By Drs. Pat Brown, Ph.D., and Dave Jones, Ph.D.
The gastrointestinal tract (GI tract) marks the physical boundary between an animal and the contents of its intestines. This boundary allows direct contact between the immense surface area of the GI tract and the intestinal contents (digesta). The contents include a far-ranging mixture of undigested feed and feces, digestive secretions, parasites, microbial toxins, and microorganisms, all of which are separated from the intestine proper by a single layer of cells. This vast community of microorganisms is dominated by bacteria and is referred to as the gut flora or microbiota.
The microbiota, with bacterial and viral populations in the trillions and quadrillions, respectively, functions with the shared demands and metabolism of an organ. In essence, it operates as a distinct, separate organ within the GI tract. Over the last two decades, a compelling and mutually beneficial relationship between the commensal bacteria in the GI tract and the health and well-being of the host animal was identified by immunologists and microbiologists.
The digesta presents two challenges to the GI tract, both of which would appear to be incompatible with the other. On one hand, it must quickly reduce feed ingredients to water-soluble, absorbable nutrients, while, on the other, it must provide an impermeable barrier against colonization and penetration by pathogenic bacteria. Under appropriate conditions, pathogenic bacteria can overwhelm the GI tract and cause disease, but only if they first succeed in breaching this defensive barrier. In the progression of a disease, pathogenic bacteria do not suddenly become virulent. Rather, they are opportunistic residents of the GI tract, biding their time until conditions favor their overgrowth. This article will review the mechanisms employed by the microbiota in defending the intestine against colonization by pathogenic bacteria.
Most enteric pathogens are established residents of the GI tract, and their overgrowth is prevented by an array of protective mechanisms. These defense mechanisms are typically grouped into one of two categories. The first line of defense encompasses physical and chemical barriers to infection, while the second grouping includes components of the more complex immune-based defense system. Both systems rely on the beneficial community of commensal bacteria to maintain intestinal defense barriers. The protective and metabolic functions of the intestinal microbial community are listed in Table 1 (O’Hara and Shanahan, 2006).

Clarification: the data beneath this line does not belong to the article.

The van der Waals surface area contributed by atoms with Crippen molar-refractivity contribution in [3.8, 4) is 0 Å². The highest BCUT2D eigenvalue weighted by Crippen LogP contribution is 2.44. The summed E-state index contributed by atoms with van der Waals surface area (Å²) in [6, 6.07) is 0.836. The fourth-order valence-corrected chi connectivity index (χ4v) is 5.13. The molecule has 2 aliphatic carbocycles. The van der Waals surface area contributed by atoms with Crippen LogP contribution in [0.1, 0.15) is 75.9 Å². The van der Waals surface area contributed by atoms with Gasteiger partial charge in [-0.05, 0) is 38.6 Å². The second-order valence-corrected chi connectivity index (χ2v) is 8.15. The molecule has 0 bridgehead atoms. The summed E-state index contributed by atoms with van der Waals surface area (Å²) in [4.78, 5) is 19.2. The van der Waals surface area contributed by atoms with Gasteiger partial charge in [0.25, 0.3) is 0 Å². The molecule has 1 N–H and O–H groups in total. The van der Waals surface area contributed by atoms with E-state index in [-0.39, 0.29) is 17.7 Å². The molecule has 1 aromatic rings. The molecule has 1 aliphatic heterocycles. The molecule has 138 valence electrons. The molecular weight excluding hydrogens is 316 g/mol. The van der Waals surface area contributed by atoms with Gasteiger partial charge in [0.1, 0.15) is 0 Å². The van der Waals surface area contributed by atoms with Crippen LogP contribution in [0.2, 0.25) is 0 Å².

Table 1. Protective and metabolic functions of the microbiota.
Microbiologists and immunologists agree that direct communication occurs between the microbial community and the immune system, such that each shapes the activity of the other. Agri-King’s microbiology group has demonstrated repeatedly, through research trials that feeding our symbiotic products Avi-Max to poultry and Tri-Lution® to swine, beef, and dairy cows produce a predictable and pronounced impact on the microbiota. Table 2 shows data from research that demonstrated suppression of enteric pathogens was significant in animals treated with Tri-Lution. By inference, a favorable shift in the microbiota implies a positive impact on the intestinal and systemic immune systems. The data represent a significant investment in time, to both collect the intestinal and fecal samples, as well as that required to culture and quantify the hundreds of samples represented therein. There are situations, however, where the effect of treatment is obvious, such that the response is readily apparent to an outside visitor. For example, pig producers and swine veterinarians have seen a marked response to the robust treatment protocols developed by Agri-King Regional Manager Justin Monson for feeding Tri-Lution to nursing pigs and pig nurseries. The “43-cc” scoop in the title of this article refers to feeding on farrowing-room litter mats with a daily scoop of Tri-Lution (Figure 1). While the numerical response to Tri-Lution was impressive in these trials, the visual response was unmistakable.